Why Working to Travel Abroad is Always Worthwhile
Street scene in Dublin, Ireland,
where the author took jobs 5 and 6 to keep traveling.
I worked seven different jobs last year. When
I wrote my first article for Transitions Abroad, “Work,
Study, and Travel Abroad,” I had just begun job 4, as a waitress and barmaid at an American
army base in northern Italy. Jobs 1, 2, and 3 were waiting tables
and conducting market research in various towns in Australia.
Jobs 5 and 6 were in Ireland; the first as a cleaner in a hostel,
and the second promoting events in various Irish cities. Job 7
was as a hotel receptionist in Athens (no, I don't speak any Greek).
Seven jobs in one year may sound like a lot of work, but believe
it or not this was a vacation the whole time.
If I had watched my finances a bit more closely, I would have worked at certain jobs longer and taken fewer vacations without working. Europe has become more expensive than I remember from previous trips, due in part to the introduction of the euro, which is now stronger than the dollar for the first time. I spent a lot of time in Italy and Greece for many reasons: beautiful country and people, brilliant weather, and inexpensive relative to other Western European countries.
After four months at job 4 in Italy, I had saved up enough to move on. I went to Dublin with the hopes of finding work and using it as a base from which to travel the rest of Ireland. I think I left a resume with every employer in the city that week. Because I was not a citizen of an EU country, when someone was about to hire me they would ask to hire my friend instead. She was Italian and out of the two of us looked to be the better investment. After a frustrating week, my friend and I moved to Cork, the second largest Irish city, on the southwestern coast.
I found work in a hostel in Cork almost immediately. I helped clean the hostel for three hours each morning and was paid in accommodation and breakfasts. I found a second job passing out fliers for a speed-dating event, which helped me save up some actual cash. When the dating event was over in Cork, I hitched a ride with our sales lead up to Galway and back over to Dublin to promote a second event (finding a job where travel is included is a definite bonus). With the money from these two promotions put together, I was able to meet a friend from the U.S. in Athens for her vacation, and we traveled through the Greek islands for two weeks.
Although Greece is one of the more inexpensive countries in Western Europe, I had spent most of my Irish earnings after two weeks of island hopping. Time to find work. I asked the owner at the hostel we were staying at if he had any openings. I was shocked when he told me that there was an opening for a receptionist. For three and a half weeks I checked guests in and out of the hotel, living as an Athenian during the week and vacationing to nearby islands on the weekends. Life was good. Not speaking Greek only presented a few problems, since most of the guests were foreigners to Greece as well. Here I really got the best of both worlds: listening to other travelers and their tales while spending time with my Greek workmates at the places only locals know about.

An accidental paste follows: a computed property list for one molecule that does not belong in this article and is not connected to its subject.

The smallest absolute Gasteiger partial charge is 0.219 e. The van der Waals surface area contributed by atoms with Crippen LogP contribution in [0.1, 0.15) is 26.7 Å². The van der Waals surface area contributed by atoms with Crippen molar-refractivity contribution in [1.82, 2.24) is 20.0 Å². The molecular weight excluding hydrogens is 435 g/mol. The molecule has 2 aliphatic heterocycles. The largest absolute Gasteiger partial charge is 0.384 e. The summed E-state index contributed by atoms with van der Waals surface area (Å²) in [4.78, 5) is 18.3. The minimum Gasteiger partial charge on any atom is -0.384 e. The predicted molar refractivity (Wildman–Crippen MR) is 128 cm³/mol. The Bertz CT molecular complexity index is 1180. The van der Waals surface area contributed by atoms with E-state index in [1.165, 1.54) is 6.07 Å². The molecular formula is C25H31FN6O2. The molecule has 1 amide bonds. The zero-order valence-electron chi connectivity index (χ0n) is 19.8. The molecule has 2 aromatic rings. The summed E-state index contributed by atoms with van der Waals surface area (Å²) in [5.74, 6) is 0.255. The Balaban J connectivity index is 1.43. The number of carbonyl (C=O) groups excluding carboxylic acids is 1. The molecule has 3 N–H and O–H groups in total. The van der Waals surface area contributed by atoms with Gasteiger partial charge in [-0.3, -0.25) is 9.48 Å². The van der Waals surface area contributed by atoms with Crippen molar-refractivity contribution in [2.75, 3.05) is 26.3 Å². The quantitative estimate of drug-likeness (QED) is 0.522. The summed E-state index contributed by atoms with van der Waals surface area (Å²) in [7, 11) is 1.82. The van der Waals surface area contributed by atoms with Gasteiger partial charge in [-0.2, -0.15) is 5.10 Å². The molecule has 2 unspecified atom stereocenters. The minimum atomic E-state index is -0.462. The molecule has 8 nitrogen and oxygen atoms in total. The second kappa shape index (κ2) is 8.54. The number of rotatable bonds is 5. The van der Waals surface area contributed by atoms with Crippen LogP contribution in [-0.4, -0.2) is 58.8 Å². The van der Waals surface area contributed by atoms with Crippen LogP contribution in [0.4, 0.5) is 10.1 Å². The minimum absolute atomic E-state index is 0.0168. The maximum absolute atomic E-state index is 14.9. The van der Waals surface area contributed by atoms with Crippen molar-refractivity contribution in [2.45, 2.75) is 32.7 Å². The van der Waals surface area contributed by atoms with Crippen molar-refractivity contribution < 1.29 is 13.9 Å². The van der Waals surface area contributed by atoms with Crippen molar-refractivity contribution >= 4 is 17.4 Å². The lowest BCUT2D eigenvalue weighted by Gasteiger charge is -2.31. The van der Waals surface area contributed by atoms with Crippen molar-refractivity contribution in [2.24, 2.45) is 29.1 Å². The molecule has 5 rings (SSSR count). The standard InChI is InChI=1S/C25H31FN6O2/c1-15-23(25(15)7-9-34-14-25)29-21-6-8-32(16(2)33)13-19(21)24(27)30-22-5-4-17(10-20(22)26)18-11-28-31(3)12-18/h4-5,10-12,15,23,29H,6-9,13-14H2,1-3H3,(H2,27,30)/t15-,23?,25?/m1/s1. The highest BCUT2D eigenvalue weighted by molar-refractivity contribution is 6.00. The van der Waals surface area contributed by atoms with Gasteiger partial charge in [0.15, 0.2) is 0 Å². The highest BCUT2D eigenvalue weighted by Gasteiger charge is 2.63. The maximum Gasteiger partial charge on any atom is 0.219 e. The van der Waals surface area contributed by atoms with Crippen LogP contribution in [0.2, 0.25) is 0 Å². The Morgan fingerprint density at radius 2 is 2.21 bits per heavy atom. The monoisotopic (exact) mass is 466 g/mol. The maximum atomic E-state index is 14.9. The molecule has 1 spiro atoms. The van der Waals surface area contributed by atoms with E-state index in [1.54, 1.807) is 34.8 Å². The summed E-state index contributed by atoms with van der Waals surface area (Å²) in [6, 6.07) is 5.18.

Buses are slow but less expensive than trains. Depending on your location, they may be the better option. In Australia and New Zealand, the bus networks offer more flexibility and easier access to the coastal towns, while in Ireland the trains are the best way to travel because the roads are in terrible condition. In Greece, we traveled on inexpensive public ferries and hydrofoils between the islands. The Greek ferry system is not dependable. If weather conditions are bad, they do not run. If conditions are good, they generally run one to two hours late. Hydrofoils are usually twice as expensive as the ferries, but they arrive twice as quickly and leave on time.
I met a lot of travelers who worked as crew on yachts and were paid for their services, another option for the budget traveler. Yachting websites include: www.globalcrewnetwork.com and www.yachtcrew.com. One-way flights are quite cheap right now as well, and at times are more economical than trains and busses. Be warned that the return portion is usually a bit higher; this is where airlines try to make some of their money back. The prices you agree to online are before taxes and usually must be purchased 7-14 days in advance. (Europe’s budget airlines include: www.ryanair.com and www.easyjet.com).
Finding Work Quickly
If you know you're only going to be in town for a few weeks, you will want to find a job quickly and work every day for a few hours to save up a little money. Out of all my jobs, the easiest ones to find were those for promotions and surveying. I found these jobs on billboards and by reading the newspapers. A lot of nightclubs will pay you to pass out fliers for a few hours, and there is oftentimes an ad in the classifieds section of the newspaper for travelers. Internet sites also post employment ads (ask a local). I sometimes found hostels willing to employ me in exchange for accommodation, which works out to $15-$20 per night in savings for a few hours of work in the mornings. And even the really boring jobs, or ones you would never do under normal circumstances at home (like approach strangers to fill out health and weight loss surveys—job 3), are easier when you know they’re just a means to travel on.
JENNIFER SWANSON lives
and works in Anchorage, AK. See
her previous article for Transitions Abroad titled Work,
Study, and Travel Abroad: The Combination Allows You to Live
as a Local for more on her Odyssey working around many areas
of the globe.